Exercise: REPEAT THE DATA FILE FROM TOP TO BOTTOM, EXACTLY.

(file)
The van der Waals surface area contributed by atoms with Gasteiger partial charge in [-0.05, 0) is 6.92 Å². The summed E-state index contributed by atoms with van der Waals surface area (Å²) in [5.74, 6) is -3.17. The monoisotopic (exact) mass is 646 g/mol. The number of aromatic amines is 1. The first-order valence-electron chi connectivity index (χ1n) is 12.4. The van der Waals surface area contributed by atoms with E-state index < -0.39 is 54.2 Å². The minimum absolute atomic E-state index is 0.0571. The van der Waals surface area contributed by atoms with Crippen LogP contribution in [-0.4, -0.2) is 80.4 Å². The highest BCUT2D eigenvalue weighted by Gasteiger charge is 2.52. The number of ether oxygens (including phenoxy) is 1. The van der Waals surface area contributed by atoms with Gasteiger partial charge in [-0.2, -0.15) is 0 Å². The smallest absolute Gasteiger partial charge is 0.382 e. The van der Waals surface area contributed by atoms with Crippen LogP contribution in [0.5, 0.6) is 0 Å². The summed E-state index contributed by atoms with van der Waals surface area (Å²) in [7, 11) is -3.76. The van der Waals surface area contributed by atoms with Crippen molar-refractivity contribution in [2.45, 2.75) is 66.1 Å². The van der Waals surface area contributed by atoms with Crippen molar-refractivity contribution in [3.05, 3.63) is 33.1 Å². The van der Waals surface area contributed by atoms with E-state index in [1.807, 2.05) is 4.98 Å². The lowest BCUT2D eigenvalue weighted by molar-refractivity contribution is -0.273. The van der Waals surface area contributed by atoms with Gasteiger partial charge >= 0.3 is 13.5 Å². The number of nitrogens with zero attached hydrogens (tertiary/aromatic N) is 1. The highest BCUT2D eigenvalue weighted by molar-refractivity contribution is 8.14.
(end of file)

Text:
The van der Waals surface area contributed by atoms with Gasteiger partial charge in [-0.05, 0) is 6.92 Å². The summed E-state index contributed by atoms with van der Waals surface area (Å²) in [5.74, 6) is -3.17. The monoisotopic (exact) mass is 646 g/mol. The number of aromatic amines is 1. The first-order valence-electron chi connectivity index (χ1n) is 12.4. The van der Waals surface area contributed by atoms with E-state index < -0.39 is 54.2 Å². The minimum absolute atomic E-state index is 0.0571. The van der Waals surface area contributed by atoms with Crippen LogP contribution in [-0.4, -0.2) is 80.4 Å². The highest BCUT2D eigenvalue weighted by Gasteiger charge is 2.52. The number of ether oxygens (including phenoxy) is 1. The van der Waals surface area contributed by atoms with Gasteiger partial charge in [-0.2, -0.15) is 0 Å². The smallest absolute Gasteiger partial charge is 0.382 e. The van der Waals surface area contributed by atoms with Crippen LogP contribution in [0.5, 0.6) is 0 Å². The summed E-state index contributed by atoms with van der Waals surface area (Å²) in [7, 11) is -3.76. The van der Waals surface area contributed by atoms with Crippen molar-refractivity contribution in [2.45, 2.75) is 66.1 Å². The van der Waals surface area contributed by atoms with Crippen molar-refractivity contribution in [3.05, 3.63) is 33.1 Å². The van der Waals surface area contributed by atoms with E-state index in [1.807, 2.05) is 4.98 Å². The lowest BCUT2D eigenvalue weighted by molar-refractivity contribution is -0.273. The van der Waals surface area contributed by atoms with Gasteiger partial charge >= 0.3 is 13.5 Å². The number of nitrogens with zero attached hydrogens (tertiary/aromatic N) is 1. The highest BCUT2D eigenvalue weighted by molar-refractivity contribution is 8.14.